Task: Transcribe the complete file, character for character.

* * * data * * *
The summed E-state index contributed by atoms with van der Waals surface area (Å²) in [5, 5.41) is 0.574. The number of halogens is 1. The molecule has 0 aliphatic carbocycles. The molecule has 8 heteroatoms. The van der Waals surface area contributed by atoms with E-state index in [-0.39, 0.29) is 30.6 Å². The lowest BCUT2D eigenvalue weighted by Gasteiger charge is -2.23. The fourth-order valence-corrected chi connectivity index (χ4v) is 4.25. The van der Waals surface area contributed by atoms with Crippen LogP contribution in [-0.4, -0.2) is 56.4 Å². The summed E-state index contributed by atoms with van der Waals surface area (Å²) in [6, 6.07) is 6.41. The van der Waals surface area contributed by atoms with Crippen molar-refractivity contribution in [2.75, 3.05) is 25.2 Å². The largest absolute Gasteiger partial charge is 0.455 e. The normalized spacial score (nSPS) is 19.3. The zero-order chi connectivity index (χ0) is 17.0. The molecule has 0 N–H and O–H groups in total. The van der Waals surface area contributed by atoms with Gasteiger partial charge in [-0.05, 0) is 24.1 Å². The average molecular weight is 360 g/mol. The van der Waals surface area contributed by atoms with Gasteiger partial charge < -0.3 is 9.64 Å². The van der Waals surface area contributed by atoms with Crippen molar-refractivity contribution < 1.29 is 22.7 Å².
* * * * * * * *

The summed E-state index contributed by atoms with van der Waals surface area (Å²) in [5, 5.41) is 0.574. The number of halogens is 1. The molecule has 0 aliphatic carbocycles. The molecule has 8 heteroatoms. The van der Waals surface area contributed by atoms with E-state index in [-0.39, 0.29) is 30.6 Å². The lowest BCUT2D eigenvalue weighted by Gasteiger charge is -2.23. The fourth-order valence-corrected chi connectivity index (χ4v) is 4.25. The van der Waals surface area contributed by atoms with Crippen LogP contribution in [-0.4, -0.2) is 56.4 Å². The summed E-state index contributed by atoms with van der Waals surface area (Å²) in [6, 6.07) is 6.41. The van der Waals surface area contributed by atoms with Crippen molar-refractivity contribution in [2.75, 3.05) is 25.2 Å². The largest absolute Gasteiger partial charge is 0.455 e. The normalized spacial score (nSPS) is 19.3. The zero-order chi connectivity index (χ0) is 17.0. The molecule has 0 N–H and O–H groups in total. The van der Waals surface area contributed by atoms with Gasteiger partial charge in [-0.05, 0) is 24.1 Å². The average molecular weight is 360 g/mol. The van der Waals surface area contributed by atoms with Gasteiger partial charge < -0.3 is 9.64 Å². The van der Waals surface area contributed by atoms with Crippen molar-refractivity contribution < 1.29 is 22.7 Å².